photo by deglispiriti

The rest happened organically. As we sat back in the group, we each had an area that we wanted to work on and a promise that we wanted to make. From that point, partnerships amongpeople naturally developed. By the end of the evening every person, unexpectedly myself included, was involved in at least one partnership with someone else in the group. Partners showed what they created by linking large sticky notes saying “The support that would make a difference is….” and “The Support I commit to give my partner is…”

As we came to the end of the evening, one of the members of the group said, “So we’re not going to meet again?” I responded, “Well, would you like to meet again?” “Yes she said, don’t you all?” Every single person in the group responded yes, and we set up a date to meet again and reflect in September.

The event itself was a true testament to the possibility of collaboration and community in any group. In barely two and a half hours, eight strangers from very diverse backgrounds and places in life saw each other as assets, built a strong community, and partnered in supporting each other. It was proof that collaborations can be created among anyone.

Ben Wood-Isenberg creates the conditions for positive change that help people and organizations accomplish their hopes and dreams. He is a new addition to Wholonomy Consulting llc, having recently graduated from Arizona State University with a B.A. in Global Studies. Ben has worked with a variety of organizations across the state of Arizona providing training and curriculum development, community building workshops, facilitated community discussions, and system-change processes. In this capacity, Ben utilizes the approaches of Appreciative Inquiry,Technology of Participation, World Café, and Open Space Technology.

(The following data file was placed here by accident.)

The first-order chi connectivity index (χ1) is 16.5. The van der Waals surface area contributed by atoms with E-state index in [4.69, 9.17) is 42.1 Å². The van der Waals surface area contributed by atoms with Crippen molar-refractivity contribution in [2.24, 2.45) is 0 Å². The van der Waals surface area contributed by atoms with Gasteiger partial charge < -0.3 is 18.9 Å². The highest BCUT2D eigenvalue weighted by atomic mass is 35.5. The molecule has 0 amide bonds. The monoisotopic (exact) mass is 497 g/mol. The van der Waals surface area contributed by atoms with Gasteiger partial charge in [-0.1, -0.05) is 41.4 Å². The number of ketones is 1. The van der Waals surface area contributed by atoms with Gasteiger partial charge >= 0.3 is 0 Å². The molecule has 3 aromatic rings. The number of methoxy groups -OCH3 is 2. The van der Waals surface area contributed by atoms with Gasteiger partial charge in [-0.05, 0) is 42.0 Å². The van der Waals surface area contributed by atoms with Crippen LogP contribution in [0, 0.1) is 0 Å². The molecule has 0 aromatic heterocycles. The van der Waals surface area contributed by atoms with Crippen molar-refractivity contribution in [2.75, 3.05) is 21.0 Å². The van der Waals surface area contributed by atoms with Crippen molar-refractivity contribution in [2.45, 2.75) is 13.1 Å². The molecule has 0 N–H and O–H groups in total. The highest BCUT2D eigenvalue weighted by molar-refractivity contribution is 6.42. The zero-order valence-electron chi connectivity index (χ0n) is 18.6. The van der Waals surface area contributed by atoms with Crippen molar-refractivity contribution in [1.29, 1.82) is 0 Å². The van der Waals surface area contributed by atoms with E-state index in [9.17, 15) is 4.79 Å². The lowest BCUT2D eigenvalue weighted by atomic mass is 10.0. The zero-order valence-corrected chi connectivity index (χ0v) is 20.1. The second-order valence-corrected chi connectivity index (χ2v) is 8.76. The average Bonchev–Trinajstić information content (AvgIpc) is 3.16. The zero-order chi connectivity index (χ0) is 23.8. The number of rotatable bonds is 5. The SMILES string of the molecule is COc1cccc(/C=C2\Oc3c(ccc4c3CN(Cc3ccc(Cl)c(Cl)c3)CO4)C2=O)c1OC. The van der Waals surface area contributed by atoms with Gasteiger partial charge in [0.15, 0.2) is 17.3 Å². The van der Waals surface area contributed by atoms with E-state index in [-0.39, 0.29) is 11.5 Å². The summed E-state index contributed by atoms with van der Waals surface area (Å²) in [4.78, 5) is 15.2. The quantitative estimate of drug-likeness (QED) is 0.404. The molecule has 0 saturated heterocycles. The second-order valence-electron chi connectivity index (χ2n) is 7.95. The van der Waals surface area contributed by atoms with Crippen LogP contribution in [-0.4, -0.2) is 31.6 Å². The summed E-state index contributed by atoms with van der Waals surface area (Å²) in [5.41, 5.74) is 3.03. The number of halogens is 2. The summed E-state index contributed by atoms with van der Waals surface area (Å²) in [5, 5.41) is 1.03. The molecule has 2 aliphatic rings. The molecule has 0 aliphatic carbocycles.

Promises, Promises: How Collaboration Helps Strangers Meet Goals Part 2

In yesterday’s post, Ben described how the idea of Promise Partners came to him. Today’s post continues with the collaborative design process. Debbie

I used a collaborative process to get from the idea of Promise Partners to the pilot group and here are a few of the things I realizedabout community, collaboration and working with others.

Collaboration Point 1: Share excitement. Many people come up with great ideas that just stay in their minds and don’t make it into reality. I was so excited about this project that I just couldn’t help but share around the office. The more people I shared with the clearer the project became and every step of the way, I inspired someone to take a part in the project. Every person that played a part in designing this project saw the possibility of this program and how excited I was about it. From this I learned that if you are genuinely excited about something and share with the people in your life, surprising connections happen. I noticed the distinct difference in the response I got between the times I was distracted or uninspired and the times where I was empowered and excited. The excitement I embodied and shared involved over 20 people in the design and implementation of the pilot group.